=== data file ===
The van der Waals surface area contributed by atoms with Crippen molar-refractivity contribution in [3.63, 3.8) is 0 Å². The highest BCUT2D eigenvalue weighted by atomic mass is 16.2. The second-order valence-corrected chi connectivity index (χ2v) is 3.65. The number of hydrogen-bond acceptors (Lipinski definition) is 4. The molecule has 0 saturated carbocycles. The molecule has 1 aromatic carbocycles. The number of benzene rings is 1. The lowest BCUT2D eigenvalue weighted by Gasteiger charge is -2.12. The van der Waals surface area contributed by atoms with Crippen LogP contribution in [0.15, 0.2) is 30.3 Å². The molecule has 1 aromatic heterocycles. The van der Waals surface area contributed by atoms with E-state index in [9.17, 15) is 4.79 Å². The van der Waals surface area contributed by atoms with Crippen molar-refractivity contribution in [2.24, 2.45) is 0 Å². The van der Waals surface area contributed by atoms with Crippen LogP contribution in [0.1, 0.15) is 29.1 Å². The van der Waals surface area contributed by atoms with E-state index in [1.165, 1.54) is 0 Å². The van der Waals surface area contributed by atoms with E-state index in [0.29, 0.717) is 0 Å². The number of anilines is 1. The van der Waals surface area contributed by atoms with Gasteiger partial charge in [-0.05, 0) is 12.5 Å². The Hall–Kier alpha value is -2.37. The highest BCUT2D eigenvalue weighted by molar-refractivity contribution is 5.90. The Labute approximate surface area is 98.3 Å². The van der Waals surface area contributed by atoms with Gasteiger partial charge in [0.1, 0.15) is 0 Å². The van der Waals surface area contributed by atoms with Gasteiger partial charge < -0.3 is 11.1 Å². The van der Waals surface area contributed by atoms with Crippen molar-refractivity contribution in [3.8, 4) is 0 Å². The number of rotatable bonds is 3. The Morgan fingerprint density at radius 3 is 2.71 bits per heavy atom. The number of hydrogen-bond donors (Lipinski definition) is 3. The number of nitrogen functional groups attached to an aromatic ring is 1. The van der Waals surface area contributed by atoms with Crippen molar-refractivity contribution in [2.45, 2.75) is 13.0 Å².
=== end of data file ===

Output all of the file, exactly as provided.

The van der Waals surface area contributed by atoms with Crippen molar-refractivity contribution in [3.63, 3.8) is 0 Å². The highest BCUT2D eigenvalue weighted by atomic mass is 16.2. The second-order valence-corrected chi connectivity index (χ2v) is 3.65. The number of hydrogen-bond acceptors (Lipinski definition) is 4. The molecule has 0 saturated carbocycles. The molecule has 1 aromatic carbocycles. The number of benzene rings is 1. The lowest BCUT2D eigenvalue weighted by Gasteiger charge is -2.12. The van der Waals surface area contributed by atoms with Crippen LogP contribution in [0.15, 0.2) is 30.3 Å². The molecule has 1 aromatic heterocycles. The van der Waals surface area contributed by atoms with E-state index in [9.17, 15) is 4.79 Å². The van der Waals surface area contributed by atoms with Crippen molar-refractivity contribution in [2.24, 2.45) is 0 Å². The van der Waals surface area contributed by atoms with Crippen LogP contribution in [0.1, 0.15) is 29.1 Å². The van der Waals surface area contributed by atoms with E-state index in [1.165, 1.54) is 0 Å². The van der Waals surface area contributed by atoms with E-state index in [0.29, 0.717) is 0 Å². The number of anilines is 1. The van der Waals surface area contributed by atoms with Gasteiger partial charge in [-0.05, 0) is 12.5 Å². The Hall–Kier alpha value is -2.37. The highest BCUT2D eigenvalue weighted by molar-refractivity contribution is 5.90. The Labute approximate surface area is 98.3 Å². The van der Waals surface area contributed by atoms with Gasteiger partial charge in [0.1, 0.15) is 0 Å². The van der Waals surface area contributed by atoms with Gasteiger partial charge < -0.3 is 11.1 Å². The van der Waals surface area contributed by atoms with Crippen molar-refractivity contribution in [3.8, 4) is 0 Å². The number of rotatable bonds is 3. The Morgan fingerprint density at radius 3 is 2.71 bits per heavy atom. The number of hydrogen-bond donors (Lipinski definition) is 3. The number of nitrogen functional groups attached to an aromatic ring is 1. The van der Waals surface area contributed by atoms with Crippen molar-refractivity contribution in [2.45, 2.75) is 13.0 Å².